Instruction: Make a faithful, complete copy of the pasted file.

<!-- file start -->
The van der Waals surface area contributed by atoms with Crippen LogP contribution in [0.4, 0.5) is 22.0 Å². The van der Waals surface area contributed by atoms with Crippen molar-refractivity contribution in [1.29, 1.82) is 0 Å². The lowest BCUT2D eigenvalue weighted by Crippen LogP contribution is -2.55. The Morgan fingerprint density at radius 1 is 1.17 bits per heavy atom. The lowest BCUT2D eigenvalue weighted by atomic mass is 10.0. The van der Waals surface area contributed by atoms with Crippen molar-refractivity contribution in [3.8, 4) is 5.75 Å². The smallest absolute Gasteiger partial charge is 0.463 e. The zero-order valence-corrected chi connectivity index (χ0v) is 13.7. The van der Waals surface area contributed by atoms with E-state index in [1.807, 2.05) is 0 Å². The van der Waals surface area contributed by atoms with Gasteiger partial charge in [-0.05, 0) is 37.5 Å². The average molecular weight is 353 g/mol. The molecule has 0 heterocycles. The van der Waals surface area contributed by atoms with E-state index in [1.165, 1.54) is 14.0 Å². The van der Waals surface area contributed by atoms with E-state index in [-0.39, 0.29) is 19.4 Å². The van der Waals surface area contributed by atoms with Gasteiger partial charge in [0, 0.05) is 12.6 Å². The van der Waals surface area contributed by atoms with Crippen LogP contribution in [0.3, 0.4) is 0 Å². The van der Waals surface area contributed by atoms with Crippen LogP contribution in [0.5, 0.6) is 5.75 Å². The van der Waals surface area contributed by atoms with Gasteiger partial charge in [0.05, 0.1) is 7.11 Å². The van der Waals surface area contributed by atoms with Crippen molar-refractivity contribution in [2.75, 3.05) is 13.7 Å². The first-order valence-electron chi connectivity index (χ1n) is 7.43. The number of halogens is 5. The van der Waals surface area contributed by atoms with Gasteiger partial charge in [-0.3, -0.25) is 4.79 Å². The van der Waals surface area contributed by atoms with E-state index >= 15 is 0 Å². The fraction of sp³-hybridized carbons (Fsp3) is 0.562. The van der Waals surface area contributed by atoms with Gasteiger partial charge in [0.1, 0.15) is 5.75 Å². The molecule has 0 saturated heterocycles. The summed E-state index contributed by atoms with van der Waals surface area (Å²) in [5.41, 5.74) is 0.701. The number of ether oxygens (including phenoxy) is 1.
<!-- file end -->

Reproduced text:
The van der Waals surface area contributed by atoms with Crippen LogP contribution in [0.4, 0.5) is 22.0 Å². The van der Waals surface area contributed by atoms with Crippen molar-refractivity contribution in [1.29, 1.82) is 0 Å². The lowest BCUT2D eigenvalue weighted by Crippen LogP contribution is -2.55. The Morgan fingerprint density at radius 1 is 1.17 bits per heavy atom. The lowest BCUT2D eigenvalue weighted by atomic mass is 10.0. The van der Waals surface area contributed by atoms with Crippen molar-refractivity contribution in [3.8, 4) is 5.75 Å². The smallest absolute Gasteiger partial charge is 0.463 e. The zero-order valence-corrected chi connectivity index (χ0v) is 13.7. The van der Waals surface area contributed by atoms with E-state index in [1.807, 2.05) is 0 Å². The van der Waals surface area contributed by atoms with Gasteiger partial charge in [-0.05, 0) is 37.5 Å². The average molecular weight is 353 g/mol. The molecule has 0 heterocycles. The van der Waals surface area contributed by atoms with E-state index in [1.165, 1.54) is 14.0 Å². The van der Waals surface area contributed by atoms with E-state index in [-0.39, 0.29) is 19.4 Å². The van der Waals surface area contributed by atoms with Gasteiger partial charge in [0, 0.05) is 12.6 Å². The van der Waals surface area contributed by atoms with Crippen LogP contribution in [0.3, 0.4) is 0 Å². The van der Waals surface area contributed by atoms with Crippen LogP contribution in [0.5, 0.6) is 5.75 Å². The van der Waals surface area contributed by atoms with Gasteiger partial charge in [0.05, 0.1) is 7.11 Å². The van der Waals surface area contributed by atoms with Crippen molar-refractivity contribution in [2.75, 3.05) is 13.7 Å². The first-order valence-electron chi connectivity index (χ1n) is 7.43. The number of halogens is 5. The van der Waals surface area contributed by atoms with Gasteiger partial charge in [-0.3, -0.25) is 4.79 Å². The van der Waals surface area contributed by atoms with E-state index >= 15 is 0 Å². The fraction of sp³-hybridized carbons (Fsp3) is 0.562. The van der Waals surface area contributed by atoms with Gasteiger partial charge in [0.1, 0.15) is 5.75 Å². The molecule has 0 saturated heterocycles. The summed E-state index contributed by atoms with van der Waals surface area (Å²) in [5.41, 5.74) is 0.701. The number of ether oxygens (including phenoxy) is 1.